• Encourage students to come forward to express their own opinions, but also to express other opinions, which are not necessarily their own. In this way points of view that are controversial, “politically incorrect”, or unthinkable can be aired and the topic thoroughly discussed from many different perspectives. Offensive or hurtful comments directed at individuals in the group are not allowed.
  • Ask a volunteer to pick a statement from the hat and start discussing it. Let the discussion run until students have exhausted the topic and points are being repeated. Then ask for three volunteers to discuss another slip of paper and start another round of conversations under the same rules as before.
  • Discuss as many topics as you have time for. Allow a small amount of time at the end to ‘wind down’ after the discussion and reflect on the activity as a whole.

Tips for teachers:

  • You will need to be very aware of different sensitivities or affiliations in the group, and should encourage students to keep this in mind in their discussions.
  • There may be a number of statements that students, or you, feel unable to address directly. Write these up on a flipchart and either look into them yourself, to feed back later, or allocate to students to research and feed back.
  • If the 3 conversationalists do not appear to be finding arguments against prejudicial statements, feel free to enter the conversation yourself. Avoid doing this too often: it might be worth stopping the conversation from time to time and ask if others in the group feel able to offer an alternative opinion.
  • It is important to keep the discussion open, and for students to feel free to express views which they may themselves hold, or which are viewed as controversial but are commonly expressed in the media or in society as a whole. At the same time, the conversation should not deteriorate into a series of unkind and unjustified repetition of negative stereotypes. Encourage students to adopt an enquiring tone, and to phrase their comments in a sensitive way, even when they express a negative opinion about certain groups. Provide them with a few formulations, if necessary, for example:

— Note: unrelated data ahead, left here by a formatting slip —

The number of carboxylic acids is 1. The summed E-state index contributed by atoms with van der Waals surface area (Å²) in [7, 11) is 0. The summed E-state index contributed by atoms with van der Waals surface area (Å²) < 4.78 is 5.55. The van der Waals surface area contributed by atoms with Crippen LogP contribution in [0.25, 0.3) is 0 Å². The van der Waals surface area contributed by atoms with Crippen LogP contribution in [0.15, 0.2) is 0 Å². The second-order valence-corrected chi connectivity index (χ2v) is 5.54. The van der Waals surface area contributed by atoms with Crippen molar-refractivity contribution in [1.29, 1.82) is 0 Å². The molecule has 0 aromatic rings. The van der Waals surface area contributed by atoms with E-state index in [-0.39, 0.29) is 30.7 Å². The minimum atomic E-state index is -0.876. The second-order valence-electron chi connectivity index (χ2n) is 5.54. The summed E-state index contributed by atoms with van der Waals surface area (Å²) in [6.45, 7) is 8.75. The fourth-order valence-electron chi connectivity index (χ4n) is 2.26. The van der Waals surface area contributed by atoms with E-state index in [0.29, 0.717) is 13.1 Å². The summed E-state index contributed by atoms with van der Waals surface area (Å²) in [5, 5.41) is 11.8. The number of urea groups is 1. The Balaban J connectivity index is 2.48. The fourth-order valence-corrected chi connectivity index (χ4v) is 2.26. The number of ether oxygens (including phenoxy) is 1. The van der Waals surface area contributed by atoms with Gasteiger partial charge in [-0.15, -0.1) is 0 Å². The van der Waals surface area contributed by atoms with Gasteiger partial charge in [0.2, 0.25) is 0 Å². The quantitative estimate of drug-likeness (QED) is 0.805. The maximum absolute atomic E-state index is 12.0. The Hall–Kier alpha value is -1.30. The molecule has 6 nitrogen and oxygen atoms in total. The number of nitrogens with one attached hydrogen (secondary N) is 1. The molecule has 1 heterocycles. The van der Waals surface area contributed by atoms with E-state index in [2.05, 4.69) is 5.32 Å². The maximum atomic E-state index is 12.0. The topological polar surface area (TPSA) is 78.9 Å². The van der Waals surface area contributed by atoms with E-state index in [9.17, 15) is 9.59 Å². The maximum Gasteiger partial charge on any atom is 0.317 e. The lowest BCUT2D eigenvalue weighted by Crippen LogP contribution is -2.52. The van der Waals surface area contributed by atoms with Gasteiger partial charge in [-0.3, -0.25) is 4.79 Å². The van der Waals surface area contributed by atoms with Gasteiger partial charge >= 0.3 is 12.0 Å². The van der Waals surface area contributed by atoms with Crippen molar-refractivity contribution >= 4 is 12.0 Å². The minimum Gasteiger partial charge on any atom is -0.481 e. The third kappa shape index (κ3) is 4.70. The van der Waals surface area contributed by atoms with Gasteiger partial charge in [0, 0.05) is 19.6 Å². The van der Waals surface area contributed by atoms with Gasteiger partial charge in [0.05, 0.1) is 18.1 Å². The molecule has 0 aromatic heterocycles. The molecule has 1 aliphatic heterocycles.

• “I have heard…”, It said that …”
  • “Some people seem to think that …”
  • “Can you help me to understand …?”
  • “Why might this view be wrong?”
  • Try to encourage everyone to enter the conversation at some point!

Reflection with the students / questions for debriefing

Use the following questions to allow students to reflect on whether the activity has altered their views, or given them arguments to counter examples of prejudice:

  • Has anyone found out anything they didn’t know before?
  • Has anyone’s opinion changed on a particular group or issue?
  • Do you feel more able to engage in a discussion with prejudicial views? Do you think you might do this, either online or offline? Why or why not?

Suggestions for adaptations and variations

After gathering statements from students, you may want to allow time for them to research some of the comments before engaging in the discussion. Students are asked to prepare brief arguments to address the issue. This would raise the level of general awareness for the discussion.

This activity can also be organised as a series of activities, for example choosing to look at prejudices affecting a specific group in society. For each unit you could prepare or ask a group of volunteers to prepare information about the situation of that specific group in your country.

Reference / original source of the method

Keen, Ellie; Georgescu, Mara: Bookmarks – A manual combating hate speech online through human rights education. Council of Europe, 2014

This manual is designed to support the No Hate Speech Movement. It gathers activities designed for young people aged 13 to 18, however they are adaptable to other age ranges.

Menü